Is The Easter Bilby Bush Tucker?

The champions of Australian bush tucker like Vic Cherikoff, Jean-Paul Bruneteau, Jennice and Raymond Kersh, Craig Squire and James Fielke or Mark Olive might find the Easter chocolate Bilby concept a tad naff.  But you have to prefer to champion a native bandicoot to a destructive exotic like a bunny – even if it is wrapped in foil.

Sure rabbits are good on a plate. But the types bred for the table don’t sound remotely native – or even neutral: British and Dutch Giants or New Zealand Whites.  Bilby at least comes from an Aboriginal word (albeit a word that sounds nothing like Bilby). While they are integral to the manufacture of the Akubra hats, myxomatosis, calecivirus and even Monty Python’s Holy Hand Grenade of Antioch can’t eradicate our rabbit infestation.  They are akin to fuzzy cane toads in their destructive and insidious occupation.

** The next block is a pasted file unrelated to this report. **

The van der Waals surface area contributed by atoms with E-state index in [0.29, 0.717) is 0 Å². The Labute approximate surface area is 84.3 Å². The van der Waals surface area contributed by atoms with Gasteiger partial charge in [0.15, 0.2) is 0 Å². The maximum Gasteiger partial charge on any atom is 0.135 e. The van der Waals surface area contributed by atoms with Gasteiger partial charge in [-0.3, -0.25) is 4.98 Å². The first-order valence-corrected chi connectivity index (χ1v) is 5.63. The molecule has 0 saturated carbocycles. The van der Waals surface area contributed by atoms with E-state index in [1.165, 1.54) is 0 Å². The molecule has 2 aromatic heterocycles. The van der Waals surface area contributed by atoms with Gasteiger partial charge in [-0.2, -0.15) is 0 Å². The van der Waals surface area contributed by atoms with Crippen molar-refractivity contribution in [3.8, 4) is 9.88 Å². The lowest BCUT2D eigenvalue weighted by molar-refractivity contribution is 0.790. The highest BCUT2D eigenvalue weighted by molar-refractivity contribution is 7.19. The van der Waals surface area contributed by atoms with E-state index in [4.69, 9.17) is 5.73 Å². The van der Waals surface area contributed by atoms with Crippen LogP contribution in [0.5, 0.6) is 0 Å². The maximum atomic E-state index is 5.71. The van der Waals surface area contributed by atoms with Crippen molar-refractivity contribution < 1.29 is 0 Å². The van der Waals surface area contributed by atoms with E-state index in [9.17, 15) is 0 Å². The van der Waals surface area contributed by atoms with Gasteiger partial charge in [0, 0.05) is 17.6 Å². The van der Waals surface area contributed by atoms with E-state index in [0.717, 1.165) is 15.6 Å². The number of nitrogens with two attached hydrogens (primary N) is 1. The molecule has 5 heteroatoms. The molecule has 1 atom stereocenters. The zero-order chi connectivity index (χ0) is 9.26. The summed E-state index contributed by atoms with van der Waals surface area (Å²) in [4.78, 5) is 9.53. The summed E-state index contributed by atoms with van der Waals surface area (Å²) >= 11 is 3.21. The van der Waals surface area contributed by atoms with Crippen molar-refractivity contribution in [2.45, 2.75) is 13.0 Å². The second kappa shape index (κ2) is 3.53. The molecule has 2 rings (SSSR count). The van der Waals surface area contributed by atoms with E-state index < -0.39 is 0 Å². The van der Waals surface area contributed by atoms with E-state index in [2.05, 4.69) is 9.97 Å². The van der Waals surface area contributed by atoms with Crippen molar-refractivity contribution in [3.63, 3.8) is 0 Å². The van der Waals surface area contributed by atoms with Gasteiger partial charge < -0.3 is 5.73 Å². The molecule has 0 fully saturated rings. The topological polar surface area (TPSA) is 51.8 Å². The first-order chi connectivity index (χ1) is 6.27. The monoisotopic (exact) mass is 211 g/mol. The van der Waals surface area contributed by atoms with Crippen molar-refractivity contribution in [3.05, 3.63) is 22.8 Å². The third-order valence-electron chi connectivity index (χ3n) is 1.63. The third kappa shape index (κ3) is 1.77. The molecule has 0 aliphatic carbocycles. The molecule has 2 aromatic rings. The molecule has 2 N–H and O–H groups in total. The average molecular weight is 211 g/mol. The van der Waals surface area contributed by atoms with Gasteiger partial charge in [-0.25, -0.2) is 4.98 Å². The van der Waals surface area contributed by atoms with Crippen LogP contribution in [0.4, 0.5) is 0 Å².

Rabbits came to the Australian mainland courtesy of a dozy Victorian Acclimatisation Society member who released 24 of them in Geelong on Christmas Day in 1859 for sport hunting (we got foxes and deer the same way). And haven’t they done well for themselves since?!

I’ve just put down a book of guinea pig recipes from South America (they are native to the Andes).  In Peru, where you can buy a skinned six pack of them like a pack of drumsticks here, they eat an estimated 65 million of the critters a year

Professor Michael Archer, Dean of Science at the University of New South Wales has always been an advocate of utilising native fauna. If it is utilised it has a worth. If it has value it becomes worth saving.  Clearly it works for guinea pigs – but I’m not sure he would advocate a real Bilby as an Easter offering for the plate. Still it’s a thought.

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